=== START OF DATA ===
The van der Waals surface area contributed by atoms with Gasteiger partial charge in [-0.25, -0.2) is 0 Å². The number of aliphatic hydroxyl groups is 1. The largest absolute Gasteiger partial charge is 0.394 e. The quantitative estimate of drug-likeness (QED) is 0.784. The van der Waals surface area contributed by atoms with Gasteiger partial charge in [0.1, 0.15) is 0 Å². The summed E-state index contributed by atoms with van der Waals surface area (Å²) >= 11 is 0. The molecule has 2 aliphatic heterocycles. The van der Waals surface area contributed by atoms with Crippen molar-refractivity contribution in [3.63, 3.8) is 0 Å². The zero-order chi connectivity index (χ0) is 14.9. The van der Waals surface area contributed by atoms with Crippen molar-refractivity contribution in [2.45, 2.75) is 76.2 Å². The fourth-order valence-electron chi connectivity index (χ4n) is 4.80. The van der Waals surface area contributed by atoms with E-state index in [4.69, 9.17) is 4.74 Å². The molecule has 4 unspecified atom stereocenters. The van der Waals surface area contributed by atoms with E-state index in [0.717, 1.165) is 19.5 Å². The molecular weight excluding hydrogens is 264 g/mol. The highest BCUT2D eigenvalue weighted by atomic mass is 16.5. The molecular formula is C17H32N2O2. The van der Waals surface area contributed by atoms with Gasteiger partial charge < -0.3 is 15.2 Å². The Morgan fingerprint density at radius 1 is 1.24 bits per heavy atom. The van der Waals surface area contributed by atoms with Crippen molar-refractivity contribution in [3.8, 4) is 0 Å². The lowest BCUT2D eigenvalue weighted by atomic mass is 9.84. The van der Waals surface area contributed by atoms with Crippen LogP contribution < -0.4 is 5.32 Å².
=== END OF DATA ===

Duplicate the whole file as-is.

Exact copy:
The van der Waals surface area contributed by atoms with Gasteiger partial charge in [-0.25, -0.2) is 0 Å². The number of aliphatic hydroxyl groups is 1. The largest absolute Gasteiger partial charge is 0.394 e. The quantitative estimate of drug-likeness (QED) is 0.784. The van der Waals surface area contributed by atoms with Gasteiger partial charge in [0.1, 0.15) is 0 Å². The summed E-state index contributed by atoms with van der Waals surface area (Å²) >= 11 is 0. The molecule has 2 aliphatic heterocycles. The van der Waals surface area contributed by atoms with Crippen molar-refractivity contribution in [3.63, 3.8) is 0 Å². The zero-order chi connectivity index (χ0) is 14.9. The van der Waals surface area contributed by atoms with Crippen molar-refractivity contribution in [2.45, 2.75) is 76.2 Å². The fourth-order valence-electron chi connectivity index (χ4n) is 4.80. The van der Waals surface area contributed by atoms with E-state index in [4.69, 9.17) is 4.74 Å². The molecule has 4 unspecified atom stereocenters. The van der Waals surface area contributed by atoms with E-state index in [0.717, 1.165) is 19.5 Å². The molecular weight excluding hydrogens is 264 g/mol. The highest BCUT2D eigenvalue weighted by atomic mass is 16.5. The molecular formula is C17H32N2O2. The van der Waals surface area contributed by atoms with Gasteiger partial charge < -0.3 is 15.2 Å². The Morgan fingerprint density at radius 1 is 1.24 bits per heavy atom. The van der Waals surface area contributed by atoms with Crippen molar-refractivity contribution in [3.8, 4) is 0 Å². The lowest BCUT2D eigenvalue weighted by atomic mass is 9.84. The van der Waals surface area contributed by atoms with Crippen LogP contribution < -0.4 is 5.32 Å².